This week, a top US official informed the Commerce Department’s enforcement staff that Huawei should still be handled as a blacklisted firm despite President Donald Trump’s vow to ease trade restrictions with the Chinese company.
On Saturday, the world looked with interest as Trump promised his Chinese counterpart, President Xi Jinping at the G20 summit in Japan that he would permit US companies to trade sell products to Huawei Technologies Co Ltd.
Since May, the tech firm was added to an Entity List that prohibits US companies from selling to it without special permission as a penalty for actions that stand US national security concerns.
Chipmakers cheered Trump’s attempt to douse tensions with Beijing as this would lead to continued sales to Huawei, which is a huge US customer and the largest telecoms equipment maker in the world. This reaction followed his announcement that looked like an attempt to revive trade stalled trade talks with the Chinese Government.
However, Trump’s words further confused government leaders and industry players who had issues understanding his agenda towards the Chinese firm.
Reuters reports of a Monday email where the Deputy director of Export Enforcement in the Commerce Department’s Bureau of Industry and Security (BIS), John Sonderman tried to explain to staff how they should handle license requests by companies looking for permission to sell to Huawei.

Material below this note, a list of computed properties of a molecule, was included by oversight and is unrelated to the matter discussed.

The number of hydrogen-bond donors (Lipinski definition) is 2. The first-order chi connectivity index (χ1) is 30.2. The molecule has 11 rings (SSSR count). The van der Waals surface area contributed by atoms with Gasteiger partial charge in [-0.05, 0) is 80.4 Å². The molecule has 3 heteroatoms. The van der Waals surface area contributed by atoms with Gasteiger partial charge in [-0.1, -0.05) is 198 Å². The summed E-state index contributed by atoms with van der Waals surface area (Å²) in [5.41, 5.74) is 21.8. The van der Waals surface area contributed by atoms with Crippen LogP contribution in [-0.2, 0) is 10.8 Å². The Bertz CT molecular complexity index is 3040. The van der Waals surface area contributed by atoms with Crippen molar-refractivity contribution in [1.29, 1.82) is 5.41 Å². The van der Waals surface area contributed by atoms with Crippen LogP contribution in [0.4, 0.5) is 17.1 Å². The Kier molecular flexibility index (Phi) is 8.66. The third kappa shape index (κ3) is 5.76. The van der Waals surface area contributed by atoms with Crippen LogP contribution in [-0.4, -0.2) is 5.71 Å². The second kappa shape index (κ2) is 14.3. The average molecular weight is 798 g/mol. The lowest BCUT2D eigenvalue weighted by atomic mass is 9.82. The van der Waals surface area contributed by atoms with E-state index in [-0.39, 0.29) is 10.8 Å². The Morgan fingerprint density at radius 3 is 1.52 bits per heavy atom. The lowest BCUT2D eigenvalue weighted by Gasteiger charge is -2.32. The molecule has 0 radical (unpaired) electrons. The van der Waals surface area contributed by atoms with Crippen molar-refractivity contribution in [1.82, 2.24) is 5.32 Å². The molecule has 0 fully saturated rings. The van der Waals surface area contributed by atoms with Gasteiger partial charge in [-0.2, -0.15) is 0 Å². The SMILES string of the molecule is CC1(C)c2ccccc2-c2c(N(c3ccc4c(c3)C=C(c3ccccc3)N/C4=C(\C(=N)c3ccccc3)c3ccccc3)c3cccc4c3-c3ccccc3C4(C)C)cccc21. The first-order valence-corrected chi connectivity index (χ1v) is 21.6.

Based on merit, such applications should be considered and set aside with language saying that “This party is on the Entity List. Evaluate the associated license review policy under part 744,” he noted. Furthermore, he pointed out regulations that include the Entry List and “presumption of denial” licensing policy that is targeted at blacklisted firms.
He also noted that any future guidance from the BIS should be taken into consideration, especially when assessing license applications associated with Huawei.
Unfortunately, the Commerce Department has not responded for calls for comment.
Most analysts believe that the email was the only order received by the enforcement staff after Trump’s astonishing announcement on Saturday. A presumption of denial suggests a strict review, and most licenses under it are not approved.
There is no news concerning when Commerce will offer additional guidance to its staff, based on Trump’s vow and how that its effect on the chances of getting licenses.
Although not earlier reported, an internal memo was revealed as advisors in Trump’s Government were busy trying to supply additional information about Trump’s announcement
On Tuesday, Peter Navarro, the White House trade adviser, remarked that the US movement would permit “lower tech” sales to Huawei, which do not touch matters that affect national security.
The United States has accused Huawei of stealing American intellectual property and violating Iran sanctions.
Huawei has received accusations from the US claiming that the firm violated Iranian sanctions and stealing US intellectual property.
Finally, the Trump administration has set plans in motion to convince US allies to prevent Huawei from becoming a part of any next-gen 5G telecommunications infrastructure. However, the tech giant has denied the allegations.